Power Struggle: Bobby Tudor on the Future of Energy

Power Struggle: Bobby Tudor on the Future of Energy

As the world capital of the traditional energy business, Houston's economic future rests on its ability to evolve with the changing demands on the energy sector. Bobby Tudor, chairman of energy advisory firm Tudor Pickering Holt & Co. and board chair of the Greater Houston Partnership, knows this well. But in a city long driven and enriched by the oil and gas industry, how well will his message go over? Tudor's address to the Partnership's 2020 Annual Meeting on the topic earlier this year has been called a turning point, with the local energy community accepting his call to take on a leadership role in the coming transition to renewables and greener standards. In an excerpt from the new publication, Houston Business Insider: The Metro Region's Official Economic Development Guide, produced by the Partnership in conjunction with CityBook, Tudor spoke about the challenges at hand — and what Houston is doing about it.

Why is the discussion of the coming energy transition so important in the energy industry?

One [reason] is that it's an issue not just of local, but of global interest and importance. Another is the issue of the tax base in Houston. Education, parks, libraries — all of that is ultimately highly correlated to the energy business because of how heavily weighted our economy is to the sector. So, this issue touches every Houstonian in some form or fashion. And because of our leadership position in the traditional oil and gas business, it's clear that we're highly unlikely to have a cost-effective and smooth transition to a lower-carbon future if the business community doesn't act like a partner in moving the ball forward.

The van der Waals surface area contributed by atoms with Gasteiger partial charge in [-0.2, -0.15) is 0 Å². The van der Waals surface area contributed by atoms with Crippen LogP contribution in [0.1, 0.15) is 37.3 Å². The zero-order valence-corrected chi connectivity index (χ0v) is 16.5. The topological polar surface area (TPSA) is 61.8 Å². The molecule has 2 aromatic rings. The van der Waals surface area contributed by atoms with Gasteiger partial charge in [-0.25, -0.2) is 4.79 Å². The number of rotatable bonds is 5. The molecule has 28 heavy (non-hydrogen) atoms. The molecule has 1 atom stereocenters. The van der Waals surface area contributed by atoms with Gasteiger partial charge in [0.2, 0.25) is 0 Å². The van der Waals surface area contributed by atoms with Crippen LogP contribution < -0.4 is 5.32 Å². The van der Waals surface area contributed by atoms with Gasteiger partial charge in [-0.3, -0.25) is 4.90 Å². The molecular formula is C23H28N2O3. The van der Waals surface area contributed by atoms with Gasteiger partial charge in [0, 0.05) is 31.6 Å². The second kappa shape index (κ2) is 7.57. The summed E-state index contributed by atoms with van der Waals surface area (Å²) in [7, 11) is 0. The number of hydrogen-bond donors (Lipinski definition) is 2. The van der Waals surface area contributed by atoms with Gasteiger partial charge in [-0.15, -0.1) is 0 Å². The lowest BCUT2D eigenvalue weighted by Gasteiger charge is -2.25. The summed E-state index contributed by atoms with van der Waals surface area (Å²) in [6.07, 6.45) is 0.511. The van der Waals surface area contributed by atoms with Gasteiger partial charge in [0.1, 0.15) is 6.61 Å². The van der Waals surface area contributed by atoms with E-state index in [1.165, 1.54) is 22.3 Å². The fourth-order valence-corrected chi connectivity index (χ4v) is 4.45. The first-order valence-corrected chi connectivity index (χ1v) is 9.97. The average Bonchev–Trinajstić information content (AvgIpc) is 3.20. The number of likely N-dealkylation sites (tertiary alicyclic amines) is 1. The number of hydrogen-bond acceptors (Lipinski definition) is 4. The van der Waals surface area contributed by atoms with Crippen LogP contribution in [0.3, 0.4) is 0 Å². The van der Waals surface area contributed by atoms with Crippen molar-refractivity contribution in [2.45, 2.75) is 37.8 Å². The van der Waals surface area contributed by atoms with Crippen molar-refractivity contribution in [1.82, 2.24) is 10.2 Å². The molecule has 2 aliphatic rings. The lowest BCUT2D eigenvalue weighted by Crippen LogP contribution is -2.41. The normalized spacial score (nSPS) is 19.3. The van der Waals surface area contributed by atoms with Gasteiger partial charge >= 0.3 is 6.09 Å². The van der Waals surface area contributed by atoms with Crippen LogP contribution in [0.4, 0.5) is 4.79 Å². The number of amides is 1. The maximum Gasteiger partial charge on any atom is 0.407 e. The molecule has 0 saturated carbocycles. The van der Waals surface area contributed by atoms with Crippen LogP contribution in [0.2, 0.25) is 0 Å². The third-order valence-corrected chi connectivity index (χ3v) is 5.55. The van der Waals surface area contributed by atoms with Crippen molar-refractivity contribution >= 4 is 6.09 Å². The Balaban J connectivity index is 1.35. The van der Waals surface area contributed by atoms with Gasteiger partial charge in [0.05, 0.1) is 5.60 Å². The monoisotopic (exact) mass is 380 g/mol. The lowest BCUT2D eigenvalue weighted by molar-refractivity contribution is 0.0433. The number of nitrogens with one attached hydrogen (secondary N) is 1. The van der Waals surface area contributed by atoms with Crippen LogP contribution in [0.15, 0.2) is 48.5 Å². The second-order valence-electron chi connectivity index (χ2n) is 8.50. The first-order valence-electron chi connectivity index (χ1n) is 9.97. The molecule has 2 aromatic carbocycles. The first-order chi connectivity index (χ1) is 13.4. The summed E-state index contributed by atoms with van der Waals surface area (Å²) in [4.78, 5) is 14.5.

Why right now?

The level of overall awareness and concern around climate change and the importance of lowering global Co2 emissions, I think, makes this a pivotal moment. We're in a very different place now when it comes to the awareness of the general public on that issue. It's risen in the ranks of priorities when it comes to public policy makers as well as companies and investors. All of that makes this time different. This is not the first energy cycle we've been through. The traditional oil and gas industry has proven to be resilient and capable of resizing itself, letting technology drive it to a new place. But the cycle is happening this time at the same moment that investor awareness and pressure has changed dramatically.

Why do you think Houston can be the global leader in energy transition?

It's a handful of things. One is that new tech development in energy systems is going to be critical to us making this transition. The expertise there is highly concentrated in Houston, particularly in chemistry and chemical engineering. That's also true in mechanical engineering, perhaps a little less so in computer engineering. But we have more talent in those primary talent spaces than anywhere else in the world. Another point is that we have people who understand energy systems, who understand the dynamics of energy and power. It's an area where Houston has a lot of the talent. Another reason is that natural gas is highly important as a bridge to a lower carbon future and Houston is a capital for natural gas. It's an important piece of the transition and Houston is simply a global leader in that sector. Finally, there's a real responsibility among Houston businesses to help us get to a lower carbon future, because we're the ones who know the most about it. Again, it's highly unlikely to happen smoothly without our participation and leadership.

How has Covid-19 affected the evolution?